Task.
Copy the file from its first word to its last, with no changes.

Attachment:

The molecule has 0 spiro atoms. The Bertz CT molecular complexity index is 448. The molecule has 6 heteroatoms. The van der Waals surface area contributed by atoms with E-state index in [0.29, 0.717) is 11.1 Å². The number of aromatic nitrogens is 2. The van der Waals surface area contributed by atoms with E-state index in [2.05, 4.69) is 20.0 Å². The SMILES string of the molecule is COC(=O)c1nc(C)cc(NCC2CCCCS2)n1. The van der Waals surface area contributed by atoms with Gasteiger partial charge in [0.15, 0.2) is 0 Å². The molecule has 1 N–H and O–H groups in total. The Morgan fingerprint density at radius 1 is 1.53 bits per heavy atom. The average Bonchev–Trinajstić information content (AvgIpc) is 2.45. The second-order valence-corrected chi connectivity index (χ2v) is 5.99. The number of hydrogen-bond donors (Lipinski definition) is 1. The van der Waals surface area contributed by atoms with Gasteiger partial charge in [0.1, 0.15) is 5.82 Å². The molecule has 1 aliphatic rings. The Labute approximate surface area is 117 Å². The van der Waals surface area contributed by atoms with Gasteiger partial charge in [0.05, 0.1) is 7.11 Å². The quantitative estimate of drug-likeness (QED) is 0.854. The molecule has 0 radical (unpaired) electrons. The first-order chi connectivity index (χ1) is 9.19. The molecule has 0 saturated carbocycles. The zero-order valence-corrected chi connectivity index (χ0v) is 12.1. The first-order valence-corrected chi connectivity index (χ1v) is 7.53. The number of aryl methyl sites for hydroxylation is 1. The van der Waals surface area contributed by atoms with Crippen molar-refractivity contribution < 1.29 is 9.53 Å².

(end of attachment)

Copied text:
The molecule has 0 spiro atoms. The Bertz CT molecular complexity index is 448. The molecule has 6 heteroatoms. The van der Waals surface area contributed by atoms with E-state index in [0.29, 0.717) is 11.1 Å². The number of aromatic nitrogens is 2. The van der Waals surface area contributed by atoms with E-state index in [2.05, 4.69) is 20.0 Å². The SMILES string of the molecule is COC(=O)c1nc(C)cc(NCC2CCCCS2)n1. The van der Waals surface area contributed by atoms with Gasteiger partial charge in [0.15, 0.2) is 0 Å². The molecule has 1 N–H and O–H groups in total. The Morgan fingerprint density at radius 1 is 1.53 bits per heavy atom. The average Bonchev–Trinajstić information content (AvgIpc) is 2.45. The second-order valence-corrected chi connectivity index (χ2v) is 5.99. The number of hydrogen-bond donors (Lipinski definition) is 1. The van der Waals surface area contributed by atoms with Gasteiger partial charge in [0.1, 0.15) is 5.82 Å². The molecule has 1 aliphatic rings. The Labute approximate surface area is 117 Å². The van der Waals surface area contributed by atoms with Gasteiger partial charge in [0.05, 0.1) is 7.11 Å². The quantitative estimate of drug-likeness (QED) is 0.854. The molecule has 0 radical (unpaired) electrons. The first-order chi connectivity index (χ1) is 9.19. The molecule has 0 saturated carbocycles. The zero-order valence-corrected chi connectivity index (χ0v) is 12.1. The first-order valence-corrected chi connectivity index (χ1v) is 7.53. The number of aryl methyl sites for hydroxylation is 1. The van der Waals surface area contributed by atoms with Crippen molar-refractivity contribution < 1.29 is 9.53 Å².